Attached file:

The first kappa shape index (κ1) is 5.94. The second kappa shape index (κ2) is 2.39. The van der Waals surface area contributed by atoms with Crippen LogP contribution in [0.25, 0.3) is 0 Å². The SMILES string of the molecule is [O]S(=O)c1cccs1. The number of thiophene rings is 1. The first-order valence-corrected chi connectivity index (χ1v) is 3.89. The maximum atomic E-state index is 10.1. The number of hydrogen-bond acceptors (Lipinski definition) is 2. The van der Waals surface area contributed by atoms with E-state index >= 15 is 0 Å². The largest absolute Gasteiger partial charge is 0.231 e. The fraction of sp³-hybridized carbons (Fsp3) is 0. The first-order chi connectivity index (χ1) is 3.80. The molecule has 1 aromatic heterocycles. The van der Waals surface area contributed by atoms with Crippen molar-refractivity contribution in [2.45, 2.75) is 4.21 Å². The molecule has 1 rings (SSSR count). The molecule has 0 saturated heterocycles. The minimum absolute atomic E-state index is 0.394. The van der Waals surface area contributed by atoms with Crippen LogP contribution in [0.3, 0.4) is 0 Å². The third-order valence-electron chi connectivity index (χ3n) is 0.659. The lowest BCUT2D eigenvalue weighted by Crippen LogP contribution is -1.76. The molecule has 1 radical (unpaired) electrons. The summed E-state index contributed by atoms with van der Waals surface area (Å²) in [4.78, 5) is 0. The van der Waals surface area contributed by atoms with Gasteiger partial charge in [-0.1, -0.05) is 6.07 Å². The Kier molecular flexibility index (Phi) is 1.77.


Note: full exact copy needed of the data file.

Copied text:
The first kappa shape index (κ1) is 5.94. The second kappa shape index (κ2) is 2.39. The van der Waals surface area contributed by atoms with Crippen LogP contribution in [0.25, 0.3) is 0 Å². The SMILES string of the molecule is [O]S(=O)c1cccs1. The number of thiophene rings is 1. The first-order valence-corrected chi connectivity index (χ1v) is 3.89. The maximum atomic E-state index is 10.1. The number of hydrogen-bond acceptors (Lipinski definition) is 2. The van der Waals surface area contributed by atoms with E-state index >= 15 is 0 Å². The largest absolute Gasteiger partial charge is 0.231 e. The fraction of sp³-hybridized carbons (Fsp3) is 0. The first-order chi connectivity index (χ1) is 3.80. The molecule has 1 aromatic heterocycles. The van der Waals surface area contributed by atoms with Crippen molar-refractivity contribution in [2.45, 2.75) is 4.21 Å². The molecule has 1 rings (SSSR count). The molecule has 0 saturated heterocycles. The minimum absolute atomic E-state index is 0.394. The van der Waals surface area contributed by atoms with Crippen LogP contribution in [0.3, 0.4) is 0 Å². The third-order valence-electron chi connectivity index (χ3n) is 0.659. The lowest BCUT2D eigenvalue weighted by Crippen LogP contribution is -1.76. The molecule has 1 radical (unpaired) electrons. The summed E-state index contributed by atoms with van der Waals surface area (Å²) in [4.78, 5) is 0. The van der Waals surface area contributed by atoms with Gasteiger partial charge in [-0.1, -0.05) is 6.07 Å². The Kier molecular flexibility index (Phi) is 1.77.